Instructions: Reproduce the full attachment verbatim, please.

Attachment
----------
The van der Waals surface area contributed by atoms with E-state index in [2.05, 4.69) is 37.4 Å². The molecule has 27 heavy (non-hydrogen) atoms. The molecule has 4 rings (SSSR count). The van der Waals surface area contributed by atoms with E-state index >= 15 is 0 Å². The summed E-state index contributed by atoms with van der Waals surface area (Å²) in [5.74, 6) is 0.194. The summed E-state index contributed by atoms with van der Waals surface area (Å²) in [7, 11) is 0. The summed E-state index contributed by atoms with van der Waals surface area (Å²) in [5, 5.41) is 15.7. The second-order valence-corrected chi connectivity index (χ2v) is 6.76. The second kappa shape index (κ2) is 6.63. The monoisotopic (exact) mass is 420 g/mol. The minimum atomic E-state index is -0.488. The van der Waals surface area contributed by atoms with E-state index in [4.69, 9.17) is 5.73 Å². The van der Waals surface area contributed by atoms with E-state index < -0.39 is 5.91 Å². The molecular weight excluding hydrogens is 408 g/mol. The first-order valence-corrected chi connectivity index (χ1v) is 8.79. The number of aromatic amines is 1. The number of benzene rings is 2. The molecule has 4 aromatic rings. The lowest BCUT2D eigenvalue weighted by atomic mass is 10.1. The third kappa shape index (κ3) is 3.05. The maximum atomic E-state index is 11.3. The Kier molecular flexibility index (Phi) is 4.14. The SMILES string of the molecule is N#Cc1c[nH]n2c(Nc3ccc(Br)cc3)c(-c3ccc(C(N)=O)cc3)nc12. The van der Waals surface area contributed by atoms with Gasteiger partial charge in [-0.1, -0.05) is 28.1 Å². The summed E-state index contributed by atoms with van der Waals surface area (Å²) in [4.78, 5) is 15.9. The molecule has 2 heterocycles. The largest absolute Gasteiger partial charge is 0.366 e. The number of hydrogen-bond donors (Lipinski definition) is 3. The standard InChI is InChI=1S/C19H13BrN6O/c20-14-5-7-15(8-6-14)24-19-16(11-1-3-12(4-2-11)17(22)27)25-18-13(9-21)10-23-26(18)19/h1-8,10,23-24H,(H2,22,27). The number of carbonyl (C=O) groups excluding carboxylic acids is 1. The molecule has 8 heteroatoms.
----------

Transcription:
The van der Waals surface area contributed by atoms with E-state index in [2.05, 4.69) is 37.4 Å². The molecule has 27 heavy (non-hydrogen) atoms. The molecule has 4 rings (SSSR count). The van der Waals surface area contributed by atoms with E-state index >= 15 is 0 Å². The summed E-state index contributed by atoms with van der Waals surface area (Å²) in [5.74, 6) is 0.194. The summed E-state index contributed by atoms with van der Waals surface area (Å²) in [7, 11) is 0. The summed E-state index contributed by atoms with van der Waals surface area (Å²) in [5, 5.41) is 15.7. The second-order valence-corrected chi connectivity index (χ2v) is 6.76. The second kappa shape index (κ2) is 6.63. The monoisotopic (exact) mass is 420 g/mol. The minimum atomic E-state index is -0.488. The van der Waals surface area contributed by atoms with E-state index in [4.69, 9.17) is 5.73 Å². The van der Waals surface area contributed by atoms with E-state index < -0.39 is 5.91 Å². The molecular weight excluding hydrogens is 408 g/mol. The first-order valence-corrected chi connectivity index (χ1v) is 8.79. The number of aromatic amines is 1. The number of benzene rings is 2. The molecule has 4 aromatic rings. The lowest BCUT2D eigenvalue weighted by atomic mass is 10.1. The third kappa shape index (κ3) is 3.05. The maximum atomic E-state index is 11.3. The Kier molecular flexibility index (Phi) is 4.14. The SMILES string of the molecule is N#Cc1c[nH]n2c(Nc3ccc(Br)cc3)c(-c3ccc(C(N)=O)cc3)nc12. The van der Waals surface area contributed by atoms with Gasteiger partial charge in [-0.1, -0.05) is 28.1 Å². The summed E-state index contributed by atoms with van der Waals surface area (Å²) in [4.78, 5) is 15.9. The molecule has 2 heterocycles. The largest absolute Gasteiger partial charge is 0.366 e. The number of hydrogen-bond donors (Lipinski definition) is 3. The standard InChI is InChI=1S/C19H13BrN6O/c20-14-5-7-15(8-6-14)24-19-16(11-1-3-12(4-2-11)17(22)27)25-18-13(9-21)10-23-26(18)19/h1-8,10,23-24H,(H2,22,27). The number of carbonyl (C=O) groups excluding carboxylic acids is 1. The molecule has 8 heteroatoms.